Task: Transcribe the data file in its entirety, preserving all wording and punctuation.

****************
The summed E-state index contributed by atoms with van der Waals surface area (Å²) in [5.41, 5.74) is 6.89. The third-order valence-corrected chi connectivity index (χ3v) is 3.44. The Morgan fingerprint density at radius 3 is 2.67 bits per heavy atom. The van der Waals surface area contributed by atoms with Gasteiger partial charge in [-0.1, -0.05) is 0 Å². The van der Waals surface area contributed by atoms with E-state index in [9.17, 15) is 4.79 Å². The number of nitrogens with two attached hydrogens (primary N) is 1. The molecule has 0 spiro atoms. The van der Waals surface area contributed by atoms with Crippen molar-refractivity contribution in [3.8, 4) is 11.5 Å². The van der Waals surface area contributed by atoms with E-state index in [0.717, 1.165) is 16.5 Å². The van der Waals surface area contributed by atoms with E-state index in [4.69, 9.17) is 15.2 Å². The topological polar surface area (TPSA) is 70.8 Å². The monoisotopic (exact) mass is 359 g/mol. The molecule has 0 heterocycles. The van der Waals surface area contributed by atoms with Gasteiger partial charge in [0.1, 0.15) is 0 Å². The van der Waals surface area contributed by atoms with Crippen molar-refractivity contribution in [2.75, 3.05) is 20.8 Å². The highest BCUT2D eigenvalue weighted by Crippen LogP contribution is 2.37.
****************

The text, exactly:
The summed E-state index contributed by atoms with van der Waals surface area (Å²) in [5.41, 5.74) is 6.89. The third-order valence-corrected chi connectivity index (χ3v) is 3.44. The Morgan fingerprint density at radius 3 is 2.67 bits per heavy atom. The van der Waals surface area contributed by atoms with Gasteiger partial charge in [-0.1, -0.05) is 0 Å². The van der Waals surface area contributed by atoms with E-state index in [9.17, 15) is 4.79 Å². The number of nitrogens with two attached hydrogens (primary N) is 1. The molecule has 0 spiro atoms. The van der Waals surface area contributed by atoms with Crippen molar-refractivity contribution in [3.8, 4) is 11.5 Å². The van der Waals surface area contributed by atoms with E-state index in [0.717, 1.165) is 16.5 Å². The van der Waals surface area contributed by atoms with E-state index in [4.69, 9.17) is 15.2 Å². The topological polar surface area (TPSA) is 70.8 Å². The monoisotopic (exact) mass is 359 g/mol. The molecule has 0 heterocycles. The van der Waals surface area contributed by atoms with Gasteiger partial charge in [0.1, 0.15) is 0 Å². The van der Waals surface area contributed by atoms with Crippen molar-refractivity contribution in [2.75, 3.05) is 20.8 Å². The highest BCUT2D eigenvalue weighted by Crippen LogP contribution is 2.37.